# Approaching Number Theory conjectures through Graph Theory

i try to find if there was an attempt to prove any famous Number Theory conjectures like Goldbach conjecture or Twin Prime conjectures through Graph Theory. I have in my mind something like the approach to Fermat Theorem by Andrew Wiles through the Taniyama-Shimura conjecture. Is there something like that (succesfull or not) using Graph Theory to attack Number Theory?

• Not sure why this got two votes. it's highly open ended. close? Apr 10, 2011 at 9:12
• Or the OP may like to revise the question to become more concrete? Apr 10, 2011 at 11:08
• I think it should remain open and be made CW. For example, there were previous open-ended questions asking for uses of entropy in combinatorial arguments, topology in computer science, etc. The answers could be interesting. Apr 10, 2011 at 16:01
• Here's a recent IAS talk titled Expander Graphs: Why Number Theorists Might Care About Network Optimization Apr 10, 2011 at 17:01

There are some results proven by graph theory, however I am not sure whether those results are good examples you want. Because number theory has offsprings by cross-breeding with some other fields, like arithmetic combinatorics and additive number theory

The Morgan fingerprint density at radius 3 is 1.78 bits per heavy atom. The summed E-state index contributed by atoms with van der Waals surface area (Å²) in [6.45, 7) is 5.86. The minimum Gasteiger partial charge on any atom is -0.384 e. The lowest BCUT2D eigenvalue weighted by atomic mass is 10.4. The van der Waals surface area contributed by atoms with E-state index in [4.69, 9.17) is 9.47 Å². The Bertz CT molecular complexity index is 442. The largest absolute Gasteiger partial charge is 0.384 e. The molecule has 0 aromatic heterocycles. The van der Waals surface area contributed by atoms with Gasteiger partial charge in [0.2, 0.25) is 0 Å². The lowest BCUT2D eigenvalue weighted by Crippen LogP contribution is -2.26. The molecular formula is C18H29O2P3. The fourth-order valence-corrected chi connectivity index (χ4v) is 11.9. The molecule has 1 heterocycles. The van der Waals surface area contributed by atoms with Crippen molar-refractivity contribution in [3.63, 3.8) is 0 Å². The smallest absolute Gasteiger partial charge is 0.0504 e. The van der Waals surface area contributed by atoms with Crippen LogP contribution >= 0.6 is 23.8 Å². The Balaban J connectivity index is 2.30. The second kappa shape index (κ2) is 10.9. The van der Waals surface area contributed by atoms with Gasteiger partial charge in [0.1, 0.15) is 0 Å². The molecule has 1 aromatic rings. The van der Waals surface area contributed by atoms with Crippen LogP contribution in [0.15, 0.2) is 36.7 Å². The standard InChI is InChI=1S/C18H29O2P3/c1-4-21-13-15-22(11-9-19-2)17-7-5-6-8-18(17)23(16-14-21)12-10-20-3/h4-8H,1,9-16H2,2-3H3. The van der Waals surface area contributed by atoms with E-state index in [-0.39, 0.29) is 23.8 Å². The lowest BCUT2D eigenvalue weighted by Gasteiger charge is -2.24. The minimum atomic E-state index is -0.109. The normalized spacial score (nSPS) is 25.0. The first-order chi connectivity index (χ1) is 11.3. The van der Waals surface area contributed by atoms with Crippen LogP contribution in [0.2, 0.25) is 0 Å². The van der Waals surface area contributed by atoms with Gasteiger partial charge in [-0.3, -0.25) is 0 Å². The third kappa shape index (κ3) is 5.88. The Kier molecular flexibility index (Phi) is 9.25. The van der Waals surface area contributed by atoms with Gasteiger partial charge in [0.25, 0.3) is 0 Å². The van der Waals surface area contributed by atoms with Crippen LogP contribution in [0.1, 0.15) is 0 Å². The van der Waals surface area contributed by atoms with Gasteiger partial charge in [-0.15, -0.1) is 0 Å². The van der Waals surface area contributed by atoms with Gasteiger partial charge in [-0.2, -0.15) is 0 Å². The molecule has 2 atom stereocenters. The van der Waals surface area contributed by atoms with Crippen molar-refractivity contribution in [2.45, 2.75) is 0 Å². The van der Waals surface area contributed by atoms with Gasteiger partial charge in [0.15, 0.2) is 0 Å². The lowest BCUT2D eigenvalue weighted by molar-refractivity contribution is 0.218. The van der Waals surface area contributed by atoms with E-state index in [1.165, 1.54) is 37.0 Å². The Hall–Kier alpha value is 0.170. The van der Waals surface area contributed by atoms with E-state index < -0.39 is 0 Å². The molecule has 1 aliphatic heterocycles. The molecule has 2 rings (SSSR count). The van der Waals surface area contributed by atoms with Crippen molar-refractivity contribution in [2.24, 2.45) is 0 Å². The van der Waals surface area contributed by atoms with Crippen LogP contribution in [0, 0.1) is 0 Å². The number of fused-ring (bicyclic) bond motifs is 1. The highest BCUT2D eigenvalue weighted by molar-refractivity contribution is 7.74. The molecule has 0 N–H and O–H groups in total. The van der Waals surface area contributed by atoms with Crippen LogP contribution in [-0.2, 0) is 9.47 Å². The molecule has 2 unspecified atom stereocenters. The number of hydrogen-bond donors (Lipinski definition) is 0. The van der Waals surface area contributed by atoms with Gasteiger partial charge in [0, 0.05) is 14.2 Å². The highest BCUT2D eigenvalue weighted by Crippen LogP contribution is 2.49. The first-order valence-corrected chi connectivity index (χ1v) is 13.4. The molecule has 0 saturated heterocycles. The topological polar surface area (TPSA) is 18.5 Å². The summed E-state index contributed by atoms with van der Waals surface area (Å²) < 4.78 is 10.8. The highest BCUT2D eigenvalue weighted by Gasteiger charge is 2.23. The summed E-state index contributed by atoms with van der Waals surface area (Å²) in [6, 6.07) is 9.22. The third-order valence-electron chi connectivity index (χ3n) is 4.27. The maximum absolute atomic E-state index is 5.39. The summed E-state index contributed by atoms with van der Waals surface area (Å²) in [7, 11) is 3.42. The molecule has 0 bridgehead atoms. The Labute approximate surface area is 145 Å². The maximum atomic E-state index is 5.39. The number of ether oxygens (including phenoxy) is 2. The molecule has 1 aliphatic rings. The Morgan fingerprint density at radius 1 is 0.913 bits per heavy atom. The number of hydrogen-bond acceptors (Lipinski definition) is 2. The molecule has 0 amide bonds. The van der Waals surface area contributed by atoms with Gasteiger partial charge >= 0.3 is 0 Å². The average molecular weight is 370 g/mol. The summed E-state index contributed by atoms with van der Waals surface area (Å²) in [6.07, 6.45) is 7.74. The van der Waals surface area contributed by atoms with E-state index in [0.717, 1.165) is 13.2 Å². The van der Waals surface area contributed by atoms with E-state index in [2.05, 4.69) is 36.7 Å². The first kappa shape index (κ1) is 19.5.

In number theory, Szemerédi's theorem that was formerly the Erdős–Turán conjecture is a good example proven by graph theory. (Although it is not necessary to prove by graph theory. Other proofs are using different approaches, e.g., Hillel Furstenberg uses ergodic theory, and Timothy Gowers uses both Fourier analysis and combinatorics)

And this result leads to Green–Tao theorem.

There's Schur's theorem which is proved using graphical Ramsey theory.

Perhaps start on this wikipedia entry on additive number theory and its cited references.

Riemann Hypothesis is equivalent to a statement about Merten's function, which is in turn gotten by a determinant of a matrix given by RedHeffer.

If I recollect correctly, Graph Theory has been used to investigate the eigenvalues of the RedHeffer Matrix (you might find that in papers by Barrett and Jarvis).

Sorry, I don't have a link handy.